This section is from the book "Cyclopedia Of Architecture, Carpentry, And Building", by James C. et al. Also available from Amazon: Cyclopedia Of Architecture, Carpentry And Building.
As soon as the floor timbers are in place, it is generally the custom to lay down a rough floor. This makes a platform upon which subsequent operations are carried on and also forms the foundation for the upper or finished floor. The character of this rough lining floor will depend upon the nature of the floor construction. If the floors are of slow-burning or mill construction with the beams far apart, plank must be used of varying thickness according to the spacing of the beams. For a spacing of four or five feet, 2-inch plank may be used, but from five to eight feet of space will require 3-inch plank. This planking should be matched or splined and securely nailed to every bearing, and it will add to the rigidity of the building if laid diagonally, besides giving an even surface upon which to lay the finished floor. For the under floors of dwellings or other buildings of ordinary light construction, an under floor of 7/8-inch hemlock or pine is generally used without matching. The boards should be mill-planed to an even thickness and as narrow as can be readily obtained. The under flooring should be securely nailed to every bearing, and should be laid close to the exterior walls, covering the floor surface completely with no large holes or wide crevices.
The laying of upper floors should be delayed until the finish of the rooms has been completed, up to the hanging of the doors. For floors that are to be carpeted, spruce or pine is generally used, and this may be laid without matching. For floors not carpeted, hardwood flooring should be used, and the boards should, be sawed into narrow widths and matched and blind-nailed.
For floors of kitchens, offices or other places where much wear will come, and where the expense of oak or other fine woods is not desirable, floors of rift Georgia pine may well be used. Birch and maple also make a good floor and have good wearing qualities. For parlors, halls, and for parquetry flooring, oak is used to a great extent, either by itself or in connection with other fancy woods. All hardwood flooring should be quarter-sawed. The usual thickness of flooring stock is 7/8-inch, but for stores, factories, or public buildings, 1 1/8-inch or 1 1/2-inch stock should be used.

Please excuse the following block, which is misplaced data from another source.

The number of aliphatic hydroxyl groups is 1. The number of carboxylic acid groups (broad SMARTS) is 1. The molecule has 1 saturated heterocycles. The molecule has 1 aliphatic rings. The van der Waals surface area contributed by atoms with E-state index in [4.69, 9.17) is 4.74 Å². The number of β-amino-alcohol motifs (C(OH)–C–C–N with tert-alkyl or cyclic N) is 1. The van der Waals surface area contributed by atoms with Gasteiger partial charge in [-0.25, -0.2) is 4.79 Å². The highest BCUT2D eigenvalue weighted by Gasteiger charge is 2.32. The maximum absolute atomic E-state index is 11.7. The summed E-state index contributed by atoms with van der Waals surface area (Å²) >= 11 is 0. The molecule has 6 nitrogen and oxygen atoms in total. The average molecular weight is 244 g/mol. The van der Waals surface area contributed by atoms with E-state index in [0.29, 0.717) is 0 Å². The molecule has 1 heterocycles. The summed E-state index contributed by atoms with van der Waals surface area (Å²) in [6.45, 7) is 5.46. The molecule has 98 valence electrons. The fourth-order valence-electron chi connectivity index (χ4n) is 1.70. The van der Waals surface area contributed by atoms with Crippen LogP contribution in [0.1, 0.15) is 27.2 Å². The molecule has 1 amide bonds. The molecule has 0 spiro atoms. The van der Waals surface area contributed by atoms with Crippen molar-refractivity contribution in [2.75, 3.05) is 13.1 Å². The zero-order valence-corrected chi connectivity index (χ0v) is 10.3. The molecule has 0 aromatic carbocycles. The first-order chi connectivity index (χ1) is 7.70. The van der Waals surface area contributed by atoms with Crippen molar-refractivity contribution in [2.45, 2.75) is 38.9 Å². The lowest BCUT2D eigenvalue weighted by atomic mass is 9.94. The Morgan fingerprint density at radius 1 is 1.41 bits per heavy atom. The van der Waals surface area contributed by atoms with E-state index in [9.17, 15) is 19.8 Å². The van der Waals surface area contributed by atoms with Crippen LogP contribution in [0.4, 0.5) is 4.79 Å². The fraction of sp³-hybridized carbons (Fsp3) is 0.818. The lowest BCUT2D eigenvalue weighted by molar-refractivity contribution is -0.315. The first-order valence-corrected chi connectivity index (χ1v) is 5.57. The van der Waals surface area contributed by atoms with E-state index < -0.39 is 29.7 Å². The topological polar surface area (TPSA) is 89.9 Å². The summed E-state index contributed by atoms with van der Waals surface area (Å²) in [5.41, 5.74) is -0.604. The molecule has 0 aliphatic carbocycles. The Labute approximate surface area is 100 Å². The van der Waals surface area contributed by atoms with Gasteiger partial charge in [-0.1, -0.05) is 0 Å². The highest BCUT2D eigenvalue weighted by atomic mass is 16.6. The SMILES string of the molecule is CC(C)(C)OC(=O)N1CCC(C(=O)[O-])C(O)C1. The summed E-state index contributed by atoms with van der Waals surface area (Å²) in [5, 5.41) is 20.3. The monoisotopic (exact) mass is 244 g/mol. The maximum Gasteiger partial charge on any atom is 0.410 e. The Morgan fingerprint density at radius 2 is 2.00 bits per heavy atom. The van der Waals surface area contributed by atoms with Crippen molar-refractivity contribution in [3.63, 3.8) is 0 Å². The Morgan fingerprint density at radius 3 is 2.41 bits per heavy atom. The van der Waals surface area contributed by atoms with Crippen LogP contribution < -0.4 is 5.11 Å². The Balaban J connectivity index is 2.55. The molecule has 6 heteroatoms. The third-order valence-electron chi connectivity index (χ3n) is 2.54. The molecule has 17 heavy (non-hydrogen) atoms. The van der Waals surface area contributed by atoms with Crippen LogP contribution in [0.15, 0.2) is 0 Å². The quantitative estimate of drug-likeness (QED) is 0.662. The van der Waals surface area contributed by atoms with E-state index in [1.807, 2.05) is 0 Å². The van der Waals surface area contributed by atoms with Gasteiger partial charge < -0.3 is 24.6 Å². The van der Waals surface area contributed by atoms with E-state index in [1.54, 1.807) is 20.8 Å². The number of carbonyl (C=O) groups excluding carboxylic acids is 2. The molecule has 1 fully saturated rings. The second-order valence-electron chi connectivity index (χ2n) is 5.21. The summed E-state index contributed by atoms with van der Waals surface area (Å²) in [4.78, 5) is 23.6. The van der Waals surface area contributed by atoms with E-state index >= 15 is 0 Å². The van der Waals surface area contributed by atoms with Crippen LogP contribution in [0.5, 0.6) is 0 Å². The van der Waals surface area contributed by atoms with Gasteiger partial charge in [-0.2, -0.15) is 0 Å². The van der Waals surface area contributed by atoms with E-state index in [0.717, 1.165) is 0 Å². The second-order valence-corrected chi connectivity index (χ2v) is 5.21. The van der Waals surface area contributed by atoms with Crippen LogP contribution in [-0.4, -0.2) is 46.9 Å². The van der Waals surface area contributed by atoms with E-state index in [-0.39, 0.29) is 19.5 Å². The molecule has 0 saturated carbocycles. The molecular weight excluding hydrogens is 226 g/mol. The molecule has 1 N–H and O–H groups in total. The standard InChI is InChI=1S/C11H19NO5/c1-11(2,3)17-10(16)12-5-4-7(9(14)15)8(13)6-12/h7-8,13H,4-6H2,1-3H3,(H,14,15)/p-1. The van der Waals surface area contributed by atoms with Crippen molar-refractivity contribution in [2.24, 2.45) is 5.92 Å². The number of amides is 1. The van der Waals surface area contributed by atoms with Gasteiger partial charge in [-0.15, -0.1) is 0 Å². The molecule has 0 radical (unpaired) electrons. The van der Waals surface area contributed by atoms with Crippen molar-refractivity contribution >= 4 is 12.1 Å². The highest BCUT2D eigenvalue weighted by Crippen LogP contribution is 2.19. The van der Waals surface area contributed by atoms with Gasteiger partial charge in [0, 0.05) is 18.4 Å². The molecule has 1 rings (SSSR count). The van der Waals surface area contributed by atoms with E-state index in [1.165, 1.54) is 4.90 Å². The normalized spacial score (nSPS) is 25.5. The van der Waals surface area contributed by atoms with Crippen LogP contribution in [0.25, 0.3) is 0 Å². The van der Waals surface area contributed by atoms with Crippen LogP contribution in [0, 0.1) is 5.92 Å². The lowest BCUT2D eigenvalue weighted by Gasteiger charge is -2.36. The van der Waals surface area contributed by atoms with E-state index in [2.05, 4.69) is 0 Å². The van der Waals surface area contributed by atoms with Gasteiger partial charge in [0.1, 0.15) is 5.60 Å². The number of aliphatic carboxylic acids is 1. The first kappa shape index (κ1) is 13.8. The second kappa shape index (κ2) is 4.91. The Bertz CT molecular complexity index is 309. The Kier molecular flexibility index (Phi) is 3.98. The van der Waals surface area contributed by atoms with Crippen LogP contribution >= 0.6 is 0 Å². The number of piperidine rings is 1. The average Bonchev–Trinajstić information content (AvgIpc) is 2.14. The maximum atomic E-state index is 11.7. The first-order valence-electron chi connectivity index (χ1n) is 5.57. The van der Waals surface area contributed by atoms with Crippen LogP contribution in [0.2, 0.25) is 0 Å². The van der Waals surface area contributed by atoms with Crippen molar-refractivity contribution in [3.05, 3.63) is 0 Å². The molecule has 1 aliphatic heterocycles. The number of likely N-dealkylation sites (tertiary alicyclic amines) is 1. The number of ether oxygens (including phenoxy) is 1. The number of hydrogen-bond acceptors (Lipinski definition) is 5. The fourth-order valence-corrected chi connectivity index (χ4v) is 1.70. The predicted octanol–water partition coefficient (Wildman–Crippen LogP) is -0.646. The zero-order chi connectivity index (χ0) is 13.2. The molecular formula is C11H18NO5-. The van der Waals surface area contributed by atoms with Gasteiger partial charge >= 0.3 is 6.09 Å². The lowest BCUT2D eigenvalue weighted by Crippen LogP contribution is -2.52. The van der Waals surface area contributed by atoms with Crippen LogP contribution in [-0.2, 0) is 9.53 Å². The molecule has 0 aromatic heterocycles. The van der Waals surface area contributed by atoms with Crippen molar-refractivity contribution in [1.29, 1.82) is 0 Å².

Hard pine flooring is rated as rift, or "quarter-sawed," first and second clear, and star. Only rift hard pine should be used for a good floor, as "slash" boards will split and sliver. Oak flooring should always be quarter-sawed, and this as well as all hard woods should be used in narrow widths, 2 1/2 inches being as wide as should be used for first-class work. First-class flooring is usually grooved on the under side to lie close to the under floor and should be matched and blind-nailed for good work. For offices or factories, square-edged boards will wear better and admit of renewal more easily than matched flooring. Floors laid diagonally or across the under flooring will lie smoother and remain closer, than if laid the same way as the under floor. If the added stiffness is desired for mill floors, and it is not convenient to lay the floor diagonally, a degree of stiffness may be gained by laying the floor square and nailing it in diagonal rows.
Between the upper and under floors, paper should be laid, and a deafening of plaster, quilt or mineral wood may be used. For mill or factory floors, two or three thicknesses of paper should be used, mopped with tar or asphalt.